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AI-enabled Imaging, Emerging Imaging

Quantitative mapping of developing fetal organs using dynamic MRI and artificial neural networks

Project ID: 2019_006

Student: Suryava Bhattacharya

1st supervisor: Maria Deprez, King’s College London
2nd supervisor: Shaihan Malik, King’s College London

Quantitative T1 and T2 mapping of the fetus has potential to allow characterisation of subtle changes in tissue properties. Normal developmental processes such as myelination, changing microstructure and water content are known to have profound effect on T1 and T2 relaxation times1, which reflect fundamental biological properties of the tissues. Identifying subtle changes to these values resulting from pathology, inflammation or injury would require fully quantitative measurements.

However, the fetal motion presents a serious challenge to established quantitative methods. Many state-of-the-art neuroimaging qMRI methods require multiple lengthy 3D acquisitions and steady-state sequences2  that are easily disrupted by motion, and are thus incompatible with fetal imaging. Recent advancements have produced high quality 3D non-quantitative anatomical images of moving fetuses by using a “slice to volume registration” (SVR) approach, which assembles a 3D image from multiple 2D images using image registration3 (see Fig. 1 and 2).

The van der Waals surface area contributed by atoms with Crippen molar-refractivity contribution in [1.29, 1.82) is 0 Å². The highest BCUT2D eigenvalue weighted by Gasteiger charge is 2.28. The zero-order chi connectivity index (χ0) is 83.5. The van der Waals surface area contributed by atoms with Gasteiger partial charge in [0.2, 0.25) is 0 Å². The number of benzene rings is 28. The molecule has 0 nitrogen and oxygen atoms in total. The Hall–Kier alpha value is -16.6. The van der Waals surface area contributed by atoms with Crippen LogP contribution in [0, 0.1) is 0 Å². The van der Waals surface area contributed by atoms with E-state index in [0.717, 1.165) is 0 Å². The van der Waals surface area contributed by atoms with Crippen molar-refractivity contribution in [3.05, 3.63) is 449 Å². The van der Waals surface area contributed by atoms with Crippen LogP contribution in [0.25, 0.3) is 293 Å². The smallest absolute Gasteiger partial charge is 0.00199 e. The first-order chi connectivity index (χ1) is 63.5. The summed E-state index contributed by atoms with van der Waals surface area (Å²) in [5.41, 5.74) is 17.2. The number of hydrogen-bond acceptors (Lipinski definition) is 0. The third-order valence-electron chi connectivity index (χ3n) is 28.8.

The aim of the project is to develop innovative motion resistant slice-selective sequences that can be reconstructed into high resolution consistent quantitative maps. Artificial intelligence methods (deep neural networks) will be employed to provide a tractable solution to a complex inverse problem of estimation of relaxation times from the non-steady state sequences by modelling interaction with fetal motion.

The newly developed motion resistant quantitative techniques will be applied to fetal brain and other organs to assess their diagnostic value and facilitate comparison of fetal brain development with pre-term neonatal population.

Figures 1 and 2. The descriptions are in the caption.

Figure 1: Maturing fetal brain. Figure 2: Slice to volume reconstruction.

1. J. Dubois, G. Dehaene-Lambertz, S. Kulikova, C. Poupon, P. S. Hüppi, and L. Hertz-Pannier, “The early development of brain white matter: a review of imaging studies in fetuses, newborns and infants.,” Neuroscience, vol. 276, pp. 48–71, Sep. 2014.
2. R. P. A. G. Teixeira, S. J. Malik, and J. V Hajnal, “Joint System Relaxometry (JSR) and Cramer-Rao Lower Bound Optimization of Sequence Parameters: A Framework for Enhanced Precision of DESPOT T1 and T2 Estimation,” Magn. Reson. Med., vol. 00, 2017.
3. M. Kuklisova-Murgasova, G. Quaghebeur, M. A. Rutherford, J. V. Hajnal, and J. A. Schnabel, “Reconstruction of fetal brain MRI with intensity matching and complete outlier removal,” Med. Image Anal., vol. 16, no. 8, 2012.

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